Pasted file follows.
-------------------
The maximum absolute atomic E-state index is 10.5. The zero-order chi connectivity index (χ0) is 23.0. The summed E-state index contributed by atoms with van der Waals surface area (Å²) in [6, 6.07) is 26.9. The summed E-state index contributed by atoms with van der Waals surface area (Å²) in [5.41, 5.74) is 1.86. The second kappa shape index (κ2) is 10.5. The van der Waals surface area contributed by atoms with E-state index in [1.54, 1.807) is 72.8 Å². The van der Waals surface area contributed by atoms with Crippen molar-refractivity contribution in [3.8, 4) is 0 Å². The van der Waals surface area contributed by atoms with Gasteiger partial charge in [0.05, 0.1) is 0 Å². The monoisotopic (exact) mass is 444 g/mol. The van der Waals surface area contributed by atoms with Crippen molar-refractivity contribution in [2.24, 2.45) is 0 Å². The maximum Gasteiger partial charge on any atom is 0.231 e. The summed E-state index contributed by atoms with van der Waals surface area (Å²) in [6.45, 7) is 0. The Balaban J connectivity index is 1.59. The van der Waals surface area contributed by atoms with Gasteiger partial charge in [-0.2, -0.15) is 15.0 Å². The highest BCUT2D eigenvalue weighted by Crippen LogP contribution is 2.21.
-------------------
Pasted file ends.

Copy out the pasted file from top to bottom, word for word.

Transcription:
The maximum absolute atomic E-state index is 10.5. The zero-order chi connectivity index (χ0) is 23.0. The summed E-state index contributed by atoms with van der Waals surface area (Å²) in [6, 6.07) is 26.9. The summed E-state index contributed by atoms with van der Waals surface area (Å²) in [5.41, 5.74) is 1.86. The second kappa shape index (κ2) is 10.5. The van der Waals surface area contributed by atoms with E-state index in [1.54, 1.807) is 72.8 Å². The van der Waals surface area contributed by atoms with Crippen molar-refractivity contribution in [3.8, 4) is 0 Å². The van der Waals surface area contributed by atoms with Gasteiger partial charge in [0.05, 0.1) is 0 Å². The monoisotopic (exact) mass is 444 g/mol. The van der Waals surface area contributed by atoms with Crippen molar-refractivity contribution in [2.24, 2.45) is 0 Å². The maximum Gasteiger partial charge on any atom is 0.231 e. The summed E-state index contributed by atoms with van der Waals surface area (Å²) in [6.45, 7) is 0. The Balaban J connectivity index is 1.59. The van der Waals surface area contributed by atoms with Gasteiger partial charge in [-0.2, -0.15) is 15.0 Å². The highest BCUT2D eigenvalue weighted by Crippen LogP contribution is 2.21.